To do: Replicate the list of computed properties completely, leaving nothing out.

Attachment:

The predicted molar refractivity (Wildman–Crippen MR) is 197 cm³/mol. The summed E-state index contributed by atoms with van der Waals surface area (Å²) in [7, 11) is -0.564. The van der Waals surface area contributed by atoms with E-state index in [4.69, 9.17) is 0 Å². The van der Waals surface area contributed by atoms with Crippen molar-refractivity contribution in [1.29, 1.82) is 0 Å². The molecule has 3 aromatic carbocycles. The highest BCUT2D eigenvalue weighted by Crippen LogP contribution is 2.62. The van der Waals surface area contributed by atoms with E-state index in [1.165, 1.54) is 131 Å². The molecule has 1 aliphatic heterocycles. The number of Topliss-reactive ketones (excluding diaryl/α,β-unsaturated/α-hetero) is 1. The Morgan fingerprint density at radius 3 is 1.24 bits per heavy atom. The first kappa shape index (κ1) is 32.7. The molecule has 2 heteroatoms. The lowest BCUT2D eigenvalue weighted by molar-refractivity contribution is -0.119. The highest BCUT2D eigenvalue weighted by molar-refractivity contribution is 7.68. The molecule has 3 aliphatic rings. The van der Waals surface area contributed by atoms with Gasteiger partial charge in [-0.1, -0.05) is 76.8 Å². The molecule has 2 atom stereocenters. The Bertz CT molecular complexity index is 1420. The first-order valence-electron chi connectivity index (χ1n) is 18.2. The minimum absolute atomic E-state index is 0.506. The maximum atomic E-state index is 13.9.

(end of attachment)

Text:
The predicted molar refractivity (Wildman–Crippen MR) is 197 cm³/mol. The summed E-state index contributed by atoms with van der Waals surface area (Å²) in [7, 11) is -0.564. The van der Waals surface area contributed by atoms with E-state index in [4.69, 9.17) is 0 Å². The van der Waals surface area contributed by atoms with Crippen molar-refractivity contribution in [1.29, 1.82) is 0 Å². The molecule has 3 aromatic carbocycles. The highest BCUT2D eigenvalue weighted by Crippen LogP contribution is 2.62. The van der Waals surface area contributed by atoms with E-state index in [1.165, 1.54) is 131 Å². The molecule has 1 aliphatic heterocycles. The number of Topliss-reactive ketones (excluding diaryl/α,β-unsaturated/α-hetero) is 1. The Morgan fingerprint density at radius 3 is 1.24 bits per heavy atom. The first kappa shape index (κ1) is 32.7. The molecule has 2 heteroatoms. The lowest BCUT2D eigenvalue weighted by molar-refractivity contribution is -0.119. The highest BCUT2D eigenvalue weighted by molar-refractivity contribution is 7.68. The molecule has 3 aliphatic rings. The van der Waals surface area contributed by atoms with Gasteiger partial charge in [-0.1, -0.05) is 76.8 Å². The molecule has 2 atom stereocenters. The Bertz CT molecular complexity index is 1420. The first-order valence-electron chi connectivity index (χ1n) is 18.2. The minimum absolute atomic E-state index is 0.506. The maximum atomic E-state index is 13.9.